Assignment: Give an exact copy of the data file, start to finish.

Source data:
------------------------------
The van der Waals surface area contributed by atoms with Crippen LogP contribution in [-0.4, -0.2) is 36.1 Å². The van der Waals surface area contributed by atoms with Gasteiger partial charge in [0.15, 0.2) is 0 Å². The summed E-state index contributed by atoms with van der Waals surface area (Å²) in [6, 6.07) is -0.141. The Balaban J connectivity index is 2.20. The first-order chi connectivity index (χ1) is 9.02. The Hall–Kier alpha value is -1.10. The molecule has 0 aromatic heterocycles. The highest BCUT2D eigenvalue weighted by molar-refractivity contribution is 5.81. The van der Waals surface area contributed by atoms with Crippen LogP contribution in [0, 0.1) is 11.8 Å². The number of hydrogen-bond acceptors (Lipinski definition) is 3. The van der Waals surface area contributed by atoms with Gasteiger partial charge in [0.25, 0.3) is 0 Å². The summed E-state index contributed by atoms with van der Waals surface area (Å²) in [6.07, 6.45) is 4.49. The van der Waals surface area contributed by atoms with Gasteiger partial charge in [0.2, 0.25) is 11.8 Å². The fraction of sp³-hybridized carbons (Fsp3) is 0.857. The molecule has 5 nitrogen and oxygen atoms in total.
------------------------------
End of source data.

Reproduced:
The van der Waals surface area contributed by atoms with Crippen LogP contribution in [-0.4, -0.2) is 36.1 Å². The van der Waals surface area contributed by atoms with Gasteiger partial charge in [0.15, 0.2) is 0 Å². The summed E-state index contributed by atoms with van der Waals surface area (Å²) in [6, 6.07) is -0.141. The Balaban J connectivity index is 2.20. The first-order chi connectivity index (χ1) is 9.02. The Hall–Kier alpha value is -1.10. The molecule has 0 aromatic heterocycles. The highest BCUT2D eigenvalue weighted by molar-refractivity contribution is 5.81. The van der Waals surface area contributed by atoms with Crippen LogP contribution in [0, 0.1) is 11.8 Å². The number of hydrogen-bond acceptors (Lipinski definition) is 3. The van der Waals surface area contributed by atoms with Gasteiger partial charge in [0.25, 0.3) is 0 Å². The summed E-state index contributed by atoms with van der Waals surface area (Å²) in [6.07, 6.45) is 4.49. The van der Waals surface area contributed by atoms with Gasteiger partial charge in [0.2, 0.25) is 11.8 Å². The fraction of sp³-hybridized carbons (Fsp3) is 0.857. The molecule has 5 nitrogen and oxygen atoms in total.